Red deer in Drenthe: 5 questions (and a bonus question about the wolf)

But what does the arrival of an extra red deer actually mean for our province? According to forest ranger Albert Henckel of Staatsbosbeheer, not that many, as there are now a total of two. “But the animal can help with grazing on heathlands, especially if it is a pack, and so may have a place in the ecosystem.”

However, he would like to mention that the animal can also cause some problems. “They can cause damage both in forests and on agricultural land.” A number of years ago a red deer was also found and that led to quite a discussion: should the animal stay or was it necessary to kill it. The red deer is explicitly mentioned in the Nature Vision of the province of Drenthe, which was adopted in 2022: ‘No zero position is used for spontaneous establishment.’

Research is important, because only wild deer that have found their way to Drenthe are allowed to stay according to the province’s rules. “The first red deer came to our province itself. But it sometimes happens that deer are released or have escaped from a deer park,” Henckel continues. “So they are not wild and should not stay.”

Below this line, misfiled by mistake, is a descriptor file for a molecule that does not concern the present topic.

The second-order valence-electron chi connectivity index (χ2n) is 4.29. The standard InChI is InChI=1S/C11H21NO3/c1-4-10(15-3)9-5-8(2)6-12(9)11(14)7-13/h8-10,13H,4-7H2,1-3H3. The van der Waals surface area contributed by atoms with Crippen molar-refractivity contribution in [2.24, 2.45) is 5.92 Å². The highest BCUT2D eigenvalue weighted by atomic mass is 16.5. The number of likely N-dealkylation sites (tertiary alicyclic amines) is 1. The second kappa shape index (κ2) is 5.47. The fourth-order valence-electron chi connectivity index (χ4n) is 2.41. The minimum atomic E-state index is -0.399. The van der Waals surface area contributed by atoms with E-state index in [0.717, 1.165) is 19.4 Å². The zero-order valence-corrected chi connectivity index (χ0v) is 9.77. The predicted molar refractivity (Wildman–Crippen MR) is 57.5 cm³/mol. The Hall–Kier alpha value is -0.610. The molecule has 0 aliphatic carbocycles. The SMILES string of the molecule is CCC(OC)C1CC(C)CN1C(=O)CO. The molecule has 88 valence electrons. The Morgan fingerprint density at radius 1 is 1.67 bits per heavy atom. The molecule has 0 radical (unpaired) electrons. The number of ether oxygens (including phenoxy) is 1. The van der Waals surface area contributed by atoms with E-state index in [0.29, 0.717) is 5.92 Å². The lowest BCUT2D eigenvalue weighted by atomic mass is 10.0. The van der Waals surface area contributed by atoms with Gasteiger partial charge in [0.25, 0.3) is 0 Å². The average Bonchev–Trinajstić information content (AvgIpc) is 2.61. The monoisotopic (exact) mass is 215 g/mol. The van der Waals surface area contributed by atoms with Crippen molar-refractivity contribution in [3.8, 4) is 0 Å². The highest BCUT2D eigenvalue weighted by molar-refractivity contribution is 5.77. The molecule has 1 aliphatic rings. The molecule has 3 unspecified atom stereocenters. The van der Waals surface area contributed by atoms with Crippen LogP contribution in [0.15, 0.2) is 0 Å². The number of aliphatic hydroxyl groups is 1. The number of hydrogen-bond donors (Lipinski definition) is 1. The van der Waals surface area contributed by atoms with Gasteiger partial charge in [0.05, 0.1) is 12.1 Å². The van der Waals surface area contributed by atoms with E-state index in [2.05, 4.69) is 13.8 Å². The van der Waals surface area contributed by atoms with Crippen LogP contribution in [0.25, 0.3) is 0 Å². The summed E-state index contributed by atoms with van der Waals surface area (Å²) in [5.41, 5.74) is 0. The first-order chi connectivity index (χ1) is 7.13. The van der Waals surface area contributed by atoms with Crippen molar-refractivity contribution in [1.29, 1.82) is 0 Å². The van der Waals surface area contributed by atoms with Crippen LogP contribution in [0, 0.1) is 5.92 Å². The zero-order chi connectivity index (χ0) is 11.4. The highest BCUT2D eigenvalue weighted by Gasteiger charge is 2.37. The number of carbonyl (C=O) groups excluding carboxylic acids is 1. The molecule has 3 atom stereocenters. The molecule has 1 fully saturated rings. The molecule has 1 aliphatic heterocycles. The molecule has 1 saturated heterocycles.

Does the arrival of the red deer in Drenthe still influence the wolf population? There is very little to say about that now. In theory, a red deer could be a tasty snack for the wolf, which also eats deer and small game, in addition to its preference for sheep. Wolf expert Hans Hasper: “Because there are currently only two red deer walking around in our province, the chance that this will lead to an increase in the wolf population is very small. Conversely, it has a major impact if the wolves catch a red deer “, then 50 percent of the red deer population in Drenthe will immediately be gone.”

Red deer are very shy and difficult for people to find. “But that is a lot easier for wolves,” says Hasper. “The red deer can smell them.” That does not mean that a red deer is easy prey for a wolf. “They can defend themselves well with the antlers. Then the wolves have a big problem. Then they prefer to go after the thousands of sheep in our province that are unprotected in a meadow.”